Table 13: Non-inferiority analyses on progression-free survival and overall survival in randomized non-small cell lung cancer trial (intent-to-treat population)

 

Abraxane

Solvent-based paclitaxel

 

(100 mg/m2/week)

(200 mg/m2 every 3 weeks)

 

+ carboplatin

+ carboplatin

Efficacy Parameter

(N=521)

(N=531)

Progression-free Survivala (independent review)

 

 

Death or progression, n (%)

429 (82%)

442 (83%)

Median PFS (95% CI) (months)

6.8 (5.7, 7.7)

6.5 (5.7, 6.9)

HRA/T (95% CI)

0.949 (0.830, 1.086)

Overall Survival

 

 

Number of deaths, n (%)

360 (69%)

384 (72%)

Median OS (95% CI) (months)

12.1 (10.8, 12.9)

11.2 (10.3, 12.6)

HRA/T (95.1% CI)

0.922 (0.797, 1.066)

CI = confidence interval; HRA/T = hazard ratio of Abraxane/carboplatin to solvent-based paclitaxel/carboplatin; pA/pT = response rate ratio of Abraxane/carboplatin to solvent-based paclitaxel/carboplatin.

a Per EMA methodological considerations for PFS endpoint, missing observations or initiation of subsequent new therapy were not used for censoring.

Paediatric population

The European Medicines Agency has waived the obligation to submit the results of studies with Abraxane in all subsets of the paediatric population in the treatment of metastatic breast cancer, pancreatic adenocarcinoma and non-small cell lung cancer (see section 4.2 for information on paediatric use).

5.2Pharmacokinetic properties

The pharmacokinetics of total paclitaxel following 30- and 180-minute infusions of Abraxane at dose levels of 80 to 375 mg/m2 were determined in clinical studies. The paclitaxel exposure (AUC) increased linearly from 2653 to 16736 ng.hr/ml following dosing from 80 to 300 mg/m2.

In a study in patients with advanced solid tumours, the pharmacokinetic characteristics of paclitaxel following Abraxane administered intravenously at 260 mg/m2 over 30 minutes were compared with those following 175 mg/m2 of the solvent-based paclitaxel injection administered over 3 hours. Based on non-compartmental PK analysis, the plasma clearance of paclitaxel with Abraxane was larger (43%) than that following a solvent-based paclitaxel injection and its volume of distribution was also higher (53%). There were no differences in terminal half-lives.

In a repeat dose study with 12 patients receiving Abraxane administered intravenously at 260 mg/m2, intrapatient variability in AUC was 19% (range = 3.21%-37.70%). There was no evidence for accumulation of paclitaxel with multiple treatment courses.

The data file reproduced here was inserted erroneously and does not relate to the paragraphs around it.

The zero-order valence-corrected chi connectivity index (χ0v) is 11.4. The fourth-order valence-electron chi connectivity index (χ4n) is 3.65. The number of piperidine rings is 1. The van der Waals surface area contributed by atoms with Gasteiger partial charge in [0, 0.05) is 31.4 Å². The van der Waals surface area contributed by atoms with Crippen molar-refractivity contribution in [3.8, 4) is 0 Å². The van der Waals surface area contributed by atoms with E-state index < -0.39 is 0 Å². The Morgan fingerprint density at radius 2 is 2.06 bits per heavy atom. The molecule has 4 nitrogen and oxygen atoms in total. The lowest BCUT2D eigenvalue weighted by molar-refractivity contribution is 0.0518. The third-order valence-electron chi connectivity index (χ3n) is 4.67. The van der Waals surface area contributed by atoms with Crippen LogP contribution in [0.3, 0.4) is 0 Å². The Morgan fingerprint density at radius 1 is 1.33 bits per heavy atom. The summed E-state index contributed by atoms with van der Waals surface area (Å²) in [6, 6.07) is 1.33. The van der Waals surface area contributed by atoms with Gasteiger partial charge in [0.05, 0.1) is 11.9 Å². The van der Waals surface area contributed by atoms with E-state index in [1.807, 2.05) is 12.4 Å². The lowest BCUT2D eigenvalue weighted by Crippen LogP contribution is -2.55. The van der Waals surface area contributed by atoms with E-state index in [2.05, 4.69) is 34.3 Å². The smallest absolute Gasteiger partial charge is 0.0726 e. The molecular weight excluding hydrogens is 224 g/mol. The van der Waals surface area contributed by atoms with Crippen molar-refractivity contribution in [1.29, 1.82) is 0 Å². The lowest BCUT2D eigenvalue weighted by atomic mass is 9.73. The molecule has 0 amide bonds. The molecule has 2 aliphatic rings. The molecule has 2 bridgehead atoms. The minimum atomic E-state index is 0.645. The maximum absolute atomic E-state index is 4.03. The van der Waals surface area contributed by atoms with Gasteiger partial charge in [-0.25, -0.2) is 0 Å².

Distribution

Following Abraxane administration to patients with solid tumours, paclitaxel is evenly distributed into blood cells and plasma and is highly bound to plasma proteins (94%).

The protein binding of paclitaxel following Abraxane was evaluated by ultrafiltration in a within-patient comparison study. The fraction of free paclitaxel was significantly higher with Abraxane (6.2%) than with solvent-based paclitaxel (2.3%). This resulted in significantly higher exposure to unbound paclitaxel with Abraxane compared with solvent-based paclitaxel, even though the total exposure is comparable. This is possibly due to paclitaxel not being trapped in Cremophor EL micelles as with solvent-based paclitaxel. Based on the published literature, in vitro studies of binding to human serum proteins, (using paclitaxel at concentrations ranging from 0.1 to 50 µg/ml), indicate that the presence of cimetidine, ranitidine, dexamethasone, or diphenhydramine did not affect protein binding of paclitaxel.

Based on population pharmacokinetic analysis, the total volume of distribution is approximately 1741 L; the large volume of distribution indicates extensive extravascular distribution and/or tissue binding of paclitaxel.

Biotransformation and elimination

Based on the published literature, in vitro studies with human liver microsomes and tissue slices show that paclitaxel is metabolised primarily to 6-hydroxypaclitaxel; and to two minor metabolites, 3’-p-hydroxypaclitaxel and 6-3’-p-dihydroxypaclitaxel. The formation of these hydroxylated metabolites is catalysed by CYP2C8, CYP3A4, and both CYP2C8 and CYP3A4 isoenzymes, respectively.

In patients with metastatic breast cancer, after a 30-minute infusion of Abraxane at 260 mg/m2, the mean value for cumulative urinary excretion of unchanged active substance accounted for 4% of the total administered dose with less than 1% as the metabolites 6-hydroxypaclitaxel and 3’-p-hydroxypaclitaxel, indicating extensive non-renal clearance. Paclitaxel is principally eliminated by hepatic metabolism and biliary excretion.

At the clinical dose range of 80 to 300 mg/m2, the mean plasma clearance of paclitaxel ranges from 13 to 30 L/h/m2, and the mean terminal half-life ranges from 13 to 27 hours.

Hepatic impairment

The effect of hepatic impairment on population pharmacokinetics of Abraxane was studied in patients with advanced solid tumours. This analysis included patients with normal hepatic function (n=130), and pre-existing mild (n=8), moderate (n=7), or severe (n=5) hepatic impairment (according to NCI Organ Dysfunction Working Group criteria). The results show that mild hepatic impairment (total bilirubin >1 to